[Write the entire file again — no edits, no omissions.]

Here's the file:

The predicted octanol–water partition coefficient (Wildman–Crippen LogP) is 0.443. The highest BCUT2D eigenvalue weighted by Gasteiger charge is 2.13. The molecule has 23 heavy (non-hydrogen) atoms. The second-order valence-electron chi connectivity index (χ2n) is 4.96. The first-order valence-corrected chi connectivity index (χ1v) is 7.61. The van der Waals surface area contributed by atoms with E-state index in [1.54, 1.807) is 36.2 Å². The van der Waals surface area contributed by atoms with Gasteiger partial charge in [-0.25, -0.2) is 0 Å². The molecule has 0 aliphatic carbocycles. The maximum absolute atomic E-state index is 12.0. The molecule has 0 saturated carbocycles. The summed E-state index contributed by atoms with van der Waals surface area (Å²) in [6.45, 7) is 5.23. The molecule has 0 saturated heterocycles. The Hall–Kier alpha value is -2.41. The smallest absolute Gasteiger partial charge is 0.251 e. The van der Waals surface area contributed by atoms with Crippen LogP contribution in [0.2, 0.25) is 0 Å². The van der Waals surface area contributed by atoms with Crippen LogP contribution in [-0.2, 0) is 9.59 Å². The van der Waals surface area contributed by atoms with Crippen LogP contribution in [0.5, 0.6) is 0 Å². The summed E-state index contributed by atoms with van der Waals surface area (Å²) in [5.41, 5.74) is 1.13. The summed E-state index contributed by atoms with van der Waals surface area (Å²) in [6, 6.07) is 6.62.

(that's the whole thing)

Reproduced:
The predicted octanol–water partition coefficient (Wildman–Crippen LogP) is 0.443. The highest BCUT2D eigenvalue weighted by Gasteiger charge is 2.13. The molecule has 23 heavy (non-hydrogen) atoms. The second-order valence-electron chi connectivity index (χ2n) is 4.96. The first-order valence-corrected chi connectivity index (χ1v) is 7.61. The van der Waals surface area contributed by atoms with E-state index in [1.54, 1.807) is 36.2 Å². The van der Waals surface area contributed by atoms with Gasteiger partial charge in [-0.25, -0.2) is 0 Å². The molecule has 0 aliphatic carbocycles. The maximum absolute atomic E-state index is 12.0. The molecule has 0 saturated carbocycles. The summed E-state index contributed by atoms with van der Waals surface area (Å²) in [6.45, 7) is 5.23. The molecule has 0 saturated heterocycles. The Hall–Kier alpha value is -2.41. The smallest absolute Gasteiger partial charge is 0.251 e. The van der Waals surface area contributed by atoms with Crippen LogP contribution in [0.2, 0.25) is 0 Å². The van der Waals surface area contributed by atoms with Crippen LogP contribution in [-0.2, 0) is 9.59 Å². The van der Waals surface area contributed by atoms with Crippen LogP contribution in [0.5, 0.6) is 0 Å². The summed E-state index contributed by atoms with van der Waals surface area (Å²) in [5.41, 5.74) is 1.13. The summed E-state index contributed by atoms with van der Waals surface area (Å²) in [6, 6.07) is 6.62.